The goal of the United Regions of America map is to group all 3,142 counties (and county-equivalent units) into a small number of regions that are each rooted in physical reality while at the same time being recognizable (or at least plausible) their long-time inhabitants. I’ve striven to define regions and assign counties to them on the basis of empirical data and to avoid simply imposing stereotypes. In order to be systematic about this, I developed a set of rules and criteria that I applied as thoroughly as I was able. Where I have departed from them, I have done so for reasons that I will be transparent about.
1. There should be no more than 15 regions total. This is an arbitrary number, but one that achieves the level of generality I’m aiming for with this map. (I tried to keep the final number of regions below 10 or at 13, but these 14 are the minimum number that satisfied the rest of these rules/criteria.)
2. A region must contain at least 5% of the total US population, i.e., roughly 16M. I only made one exception (03 Gulf Coast, 4% of the US population), justified because its distinctive role in oil/gas extraction and the chemical industry affects the entire US economy.
3. The map should not simply replicate already-existing maps: coastal areas, for example, shouldn’t all be assigned to the same region simply because they’re coastal areas, and the same goes for rural areas.
4. The counties of a given OMB-defined metro area should be assigned to the same region. (The exceptions to this were very rare (1.6% of all metropolitan counties) and nearly always to preserve continuity of major ecoregions.) A metro area’s core “urbanized area” may not be divided up.
5. When there isn’t a clear ecoregion divide, a metro area on/near the border of two regions should generally be assigned by first considering the surrounding rural area(s) for which that metro is most strongly an economic hub. After assigning the surrounding rural area(s) to a region, the metro area should be assigned to that same region. (I call this “rural gravity.”)
6. Exclaves (pockets of one region surrounded completely by another) are not permitted. The only exception I allowed (Heartland’s two exclaves in Great Lakes Michigan) is because Heartland and Great Lakes are the only two regions that, at multiple points, have counties for which a case could be made for assignment to either region, and I thought it was important to reflect this overlap. In addition, the counties that qualified for a contiguous Heartland corridor had to be assigned to Great Lakes on account of other rules/criteria.
7. Sometimes the best way to assign a county or group of counties was on the basis of what I call “chaining.” This means that the county/group doesn’t, on its own, strongly qualify (under the rest of these rules/criteria) for assignment to a given region, but it has close economic ties (e.g., commuting or trade/distribution ties) to — or is in the same ecoregion as — an adjacent county/group that does qualify for that region. (This is the basic logic that makes Appohzarka a coherent region.)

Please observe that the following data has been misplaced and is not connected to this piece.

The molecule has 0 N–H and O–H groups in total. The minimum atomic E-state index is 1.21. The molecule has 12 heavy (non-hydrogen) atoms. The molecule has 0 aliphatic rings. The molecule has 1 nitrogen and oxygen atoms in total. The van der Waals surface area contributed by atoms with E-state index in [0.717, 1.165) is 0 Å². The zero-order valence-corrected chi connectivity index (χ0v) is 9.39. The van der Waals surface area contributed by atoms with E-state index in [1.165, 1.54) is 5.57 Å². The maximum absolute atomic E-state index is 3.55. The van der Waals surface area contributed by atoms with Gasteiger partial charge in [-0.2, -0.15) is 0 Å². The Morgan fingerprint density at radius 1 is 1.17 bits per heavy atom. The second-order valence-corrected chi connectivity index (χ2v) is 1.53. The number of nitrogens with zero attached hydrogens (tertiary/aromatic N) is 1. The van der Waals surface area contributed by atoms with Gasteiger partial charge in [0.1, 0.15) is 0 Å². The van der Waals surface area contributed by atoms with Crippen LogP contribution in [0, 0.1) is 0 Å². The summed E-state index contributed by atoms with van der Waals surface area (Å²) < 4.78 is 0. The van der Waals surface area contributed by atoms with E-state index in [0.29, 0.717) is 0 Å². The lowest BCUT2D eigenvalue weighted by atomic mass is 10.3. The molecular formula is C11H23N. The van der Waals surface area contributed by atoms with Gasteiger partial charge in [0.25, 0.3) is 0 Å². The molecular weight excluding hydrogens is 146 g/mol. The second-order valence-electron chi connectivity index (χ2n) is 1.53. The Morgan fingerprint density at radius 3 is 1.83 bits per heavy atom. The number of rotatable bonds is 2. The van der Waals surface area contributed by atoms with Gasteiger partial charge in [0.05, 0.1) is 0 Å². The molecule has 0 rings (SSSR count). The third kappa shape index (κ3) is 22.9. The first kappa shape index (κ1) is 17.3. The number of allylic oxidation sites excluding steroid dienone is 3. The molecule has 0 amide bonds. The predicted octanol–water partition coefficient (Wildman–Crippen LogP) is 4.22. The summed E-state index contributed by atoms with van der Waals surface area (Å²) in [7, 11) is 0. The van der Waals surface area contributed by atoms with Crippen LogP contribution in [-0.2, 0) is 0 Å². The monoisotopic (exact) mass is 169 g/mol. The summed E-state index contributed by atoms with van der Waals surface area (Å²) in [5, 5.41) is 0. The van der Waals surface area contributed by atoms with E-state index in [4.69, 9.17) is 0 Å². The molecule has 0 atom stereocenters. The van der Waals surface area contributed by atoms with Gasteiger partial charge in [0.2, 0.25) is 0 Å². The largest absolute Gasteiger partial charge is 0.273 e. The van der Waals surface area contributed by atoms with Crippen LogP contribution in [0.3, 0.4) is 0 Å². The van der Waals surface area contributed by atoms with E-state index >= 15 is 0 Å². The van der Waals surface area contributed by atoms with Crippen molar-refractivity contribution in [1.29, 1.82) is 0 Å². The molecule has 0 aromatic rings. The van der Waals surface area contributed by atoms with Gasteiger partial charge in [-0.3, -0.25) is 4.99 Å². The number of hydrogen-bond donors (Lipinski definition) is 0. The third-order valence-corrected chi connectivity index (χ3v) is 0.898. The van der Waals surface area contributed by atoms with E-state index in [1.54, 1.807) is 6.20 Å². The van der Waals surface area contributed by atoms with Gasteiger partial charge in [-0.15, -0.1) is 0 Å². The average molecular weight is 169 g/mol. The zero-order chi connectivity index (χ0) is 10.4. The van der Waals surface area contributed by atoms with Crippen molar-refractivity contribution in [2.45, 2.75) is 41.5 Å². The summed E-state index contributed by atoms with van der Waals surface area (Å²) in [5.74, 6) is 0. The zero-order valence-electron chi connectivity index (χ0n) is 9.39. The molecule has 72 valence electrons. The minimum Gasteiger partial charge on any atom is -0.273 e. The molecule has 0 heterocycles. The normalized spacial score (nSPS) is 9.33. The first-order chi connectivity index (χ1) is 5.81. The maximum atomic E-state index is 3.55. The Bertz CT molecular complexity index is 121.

8. For reasons I’ll explain in a separate post, regions may not be defined, nor may counties be assigned, on the basis of racial/ethnic or religious concentrations or migration patterns, on the basis of cultural patterns or stereotypes of “what the people there are like.” I also did not define regions or assign counties to them based on political ideology or electoral outcomes, so that political factors can be used as dependent variables in any analysis of these regions while avoiding circularity.
9. In conjunction with the above, the primary criterion for defining regions and assigning counties is similarity of natural landscape: most of the regions are defined by differences between major natural landscapes, and the default is for adjacent counties with the same natural landscape to be assigned to the same region. The EPA’s “ecoregions” classifications are the main indicator of natural landscapes: its Level I and Level II ecoregions provide the core definition for most of this map’s regions, while Levels III and IV can be useful for assigning individual counties or groups of counties. I sometimes consulted other landscape classifications (for example: USDA’s “land resource regions” or USGS’ “water resources regions”) or demarcations of specific major landscape areas in order to refine the map.
10. The secondary criterion for this map is major land uses, i.e., dominant or distinctive industries. The core definition for some of the regions is a combination of landscapes and land uses such as farming or ranching, manufacturing, or natural resource extraction. Some counties on the border between two regions were assigned on the basis of sharing in a dominant/distinctive industry in one of the regions. And some major ecoregions were divided on the basis of different dominant industries. In all cases, empirical data were used to determine dominant/distinctive industries: for example, how much a county’s agricultural land is used for pasture versus for crops; or maps of major oil/gas basins.
11. As much as possible while maintaining the landscape and land use criteria, areas within a given state that are widely recognized by the state’s residents should be preserved. These must be areas that have long been recognized and for which there is a clear consensus about which counties are part of them. For example, West River and East River in South Dakota, and North, Central, and South Florida.
12. In applying the above, the goal is for each region to make sense, or at least be plausible, to most of its long-time residents. County assignments that would seem absurd to many of a region’s or state’s residents should be avoided. And minor deviations from the landscape and land use criteria that increase the plausibility of a region to its long-time residents are permitted.